How to Find a Mediator
Updated April 2013
The systems by which mediators are made available vary widely from setting to setting, and strategies for finding a mediator vary accordingly. The main systems are:
1. The open market. In this system, a number of private practitioners compete for business, as in many other fields. One national database is maintained by Mediate.com, and there are many regional and local listing services, ranging from the Yellow Pages (whether the traditional variety, or a Web equivalent) to local bar associations.
2. Government agency. In a number of settings (e.g. labor mediation, as well as in some court systems), mediators are provided by government agencies who employ them directly as civil servants.
3. Panels and rosters. Many courts and government agencies maintain rosters of mediators whom they do not employ directly, and supply a short list (either random, or chosen to fit specified needs) upon request for a particular case.
4. "Custom built" panels. Some parties who deal with each other frequently prefer to create their own lists of acceptable mediators, and choose only from within that list for any given case.
The process for finding a mediator obviously varies according to which of these systems is in use. General-purpose panels and rosters are typically written into a contract in advance — sometimes, in a "contract of adhesion" that gives one party much more of a role in the selection of the roster than the other party gets. But once the "short list" is received for a particular case, the process of identifying the best mediator for the case is similar to the "open market" situation. Government agency mediators, meanwhile, may or may not work as part of systems which provide for any choice by the parties; some government agencies will allow parties to request a particular mediator, others will not. "Custom-built" panels are the least relevant to most people because they are typically used only by sophisticated parties.
Thus there is not always a choice. When there is a choice of mediators, a party or attorney needs to understand the basic differences in qualifications, but also in orientation and intent, of different mediators. Typically, mediators' quantitative experience can be assessed straightforwardly from resumes or other documents prepared by the mediator and maintained by the roster. Qualitative judgments are more difficult, and experienced parties and attorneys often rely heavily on informal networks of peers to provide advice about the strengths and weaknesses of particular mediators. Interviewing the mediator in advance is advisable, but not always possible; this is particularly valuable if available written data fails to indicate whether the mediator is inclined toward working in a "facilitating", "evaluative", or "transformative" mode, because these three choices can lead to great differences in how the case will be conducted, and frequently parties will have a preference as to which type of mediation they are seeking. The most accessible primer on interviewing a mediator appears still to be "A Consumer Guide to Selecting a Mediator," published by the Alaska Judicial Council (now obsolete in its references, but for the most part still useful far beyond that state).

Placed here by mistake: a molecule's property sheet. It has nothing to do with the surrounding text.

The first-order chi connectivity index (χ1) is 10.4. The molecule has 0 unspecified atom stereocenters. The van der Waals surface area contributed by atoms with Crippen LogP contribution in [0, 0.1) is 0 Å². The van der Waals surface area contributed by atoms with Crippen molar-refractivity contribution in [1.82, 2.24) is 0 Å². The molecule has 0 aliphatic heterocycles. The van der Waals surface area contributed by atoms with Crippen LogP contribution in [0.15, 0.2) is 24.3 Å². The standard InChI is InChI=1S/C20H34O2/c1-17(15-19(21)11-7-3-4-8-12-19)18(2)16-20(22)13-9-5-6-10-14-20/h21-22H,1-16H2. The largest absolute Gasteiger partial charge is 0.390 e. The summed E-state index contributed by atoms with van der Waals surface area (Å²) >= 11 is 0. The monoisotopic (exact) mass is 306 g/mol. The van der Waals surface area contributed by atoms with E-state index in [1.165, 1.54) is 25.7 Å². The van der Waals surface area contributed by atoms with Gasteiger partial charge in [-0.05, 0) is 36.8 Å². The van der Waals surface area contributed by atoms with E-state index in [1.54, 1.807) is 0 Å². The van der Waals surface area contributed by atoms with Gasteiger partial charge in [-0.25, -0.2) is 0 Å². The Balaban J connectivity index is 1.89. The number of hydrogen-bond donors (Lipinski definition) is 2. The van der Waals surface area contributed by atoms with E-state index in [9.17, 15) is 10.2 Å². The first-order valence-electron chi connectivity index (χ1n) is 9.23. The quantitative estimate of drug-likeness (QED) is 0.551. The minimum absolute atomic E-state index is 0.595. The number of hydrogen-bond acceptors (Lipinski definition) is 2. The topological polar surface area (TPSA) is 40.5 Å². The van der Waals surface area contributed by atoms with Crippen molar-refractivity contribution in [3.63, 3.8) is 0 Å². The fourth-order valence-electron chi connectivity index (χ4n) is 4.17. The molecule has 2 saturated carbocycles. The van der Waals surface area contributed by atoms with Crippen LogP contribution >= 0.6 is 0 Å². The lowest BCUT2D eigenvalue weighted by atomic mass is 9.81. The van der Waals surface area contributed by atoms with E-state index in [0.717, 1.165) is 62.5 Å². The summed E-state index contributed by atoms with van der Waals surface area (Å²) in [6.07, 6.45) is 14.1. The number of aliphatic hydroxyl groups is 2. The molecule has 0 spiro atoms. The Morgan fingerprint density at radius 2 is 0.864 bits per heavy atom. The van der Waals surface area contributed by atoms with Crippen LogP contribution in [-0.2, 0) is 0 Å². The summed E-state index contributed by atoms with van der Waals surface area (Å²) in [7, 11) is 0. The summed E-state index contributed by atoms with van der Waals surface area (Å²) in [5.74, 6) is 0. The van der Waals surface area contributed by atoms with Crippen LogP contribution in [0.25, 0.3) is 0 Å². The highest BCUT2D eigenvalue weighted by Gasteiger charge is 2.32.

A young woman living in Florida, with two young children, has the double misfortune in the same year of hurricane damage to the family house while she is getting a divorce. Her insurance company balks at paying what she regards as an appropriate construction cost to repair the house, and she feels she has no alternative but to sue the insurance company. Under Florida court procedure, both the divorce petition and the insurance case are referred for mediation, and she needs to select a mediator for each; but she probably does not need the same mediator for both cases. For the insurance case, she is unconcerned about having any future relationship with the insurance company, and needs a mediator who is familiar with construction issues and likely to be effective at persuading both parties towards a dollar figure that will be adequate to get the house fixed. But for the divorce case, the criteria are different: like it or not, there will be a continuing relationship with the husband at least for as long as the children are minors, and a mediator who is capable of helping the parties preserve a working relationship for that purpose is not likely to be either a construction expert, or inclined towards evaluation. The client accepts her attorney's recommendation of a mediator he has worked with before who has experience in construction issues for the one case, but for the other, contacts a local women's group and canvasses other women in the group who have been divorced, as to their experience with different divorce mediators in the local area.
How to find a mediator is a very occasional problem for most people, and typical clients never acquire much experience at this. For attorneys and other negotiators, it may be such a frequent problem that given individuals develop personal "short lists" of trusted mediators whom they use over and over again.